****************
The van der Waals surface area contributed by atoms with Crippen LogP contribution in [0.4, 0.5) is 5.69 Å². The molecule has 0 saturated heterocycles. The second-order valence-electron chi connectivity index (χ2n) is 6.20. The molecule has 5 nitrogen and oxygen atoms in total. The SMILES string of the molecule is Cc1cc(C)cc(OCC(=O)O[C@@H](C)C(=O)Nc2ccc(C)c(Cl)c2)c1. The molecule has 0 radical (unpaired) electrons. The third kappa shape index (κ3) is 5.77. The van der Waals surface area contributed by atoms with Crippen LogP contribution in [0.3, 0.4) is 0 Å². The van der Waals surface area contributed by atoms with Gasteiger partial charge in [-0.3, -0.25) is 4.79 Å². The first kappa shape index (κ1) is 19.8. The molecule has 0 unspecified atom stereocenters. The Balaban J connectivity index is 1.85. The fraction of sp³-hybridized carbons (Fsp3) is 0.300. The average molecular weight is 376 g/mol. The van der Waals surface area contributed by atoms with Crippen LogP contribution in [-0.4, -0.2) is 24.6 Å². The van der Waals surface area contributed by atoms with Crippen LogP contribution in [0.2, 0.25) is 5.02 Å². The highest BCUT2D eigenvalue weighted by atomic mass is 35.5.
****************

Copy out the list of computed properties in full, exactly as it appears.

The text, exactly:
The van der Waals surface area contributed by atoms with Crippen LogP contribution in [0.4, 0.5) is 5.69 Å². The molecule has 0 saturated heterocycles. The second-order valence-electron chi connectivity index (χ2n) is 6.20. The molecule has 5 nitrogen and oxygen atoms in total. The SMILES string of the molecule is Cc1cc(C)cc(OCC(=O)O[C@@H](C)C(=O)Nc2ccc(C)c(Cl)c2)c1. The molecule has 0 radical (unpaired) electrons. The third kappa shape index (κ3) is 5.77. The van der Waals surface area contributed by atoms with Crippen LogP contribution in [0.3, 0.4) is 0 Å². The van der Waals surface area contributed by atoms with Gasteiger partial charge in [-0.3, -0.25) is 4.79 Å². The first kappa shape index (κ1) is 19.8. The molecule has 0 unspecified atom stereocenters. The Balaban J connectivity index is 1.85. The fraction of sp³-hybridized carbons (Fsp3) is 0.300. The average molecular weight is 376 g/mol. The van der Waals surface area contributed by atoms with Crippen LogP contribution in [-0.4, -0.2) is 24.6 Å². The van der Waals surface area contributed by atoms with Crippen LogP contribution in [0.2, 0.25) is 5.02 Å². The highest BCUT2D eigenvalue weighted by atomic mass is 35.5.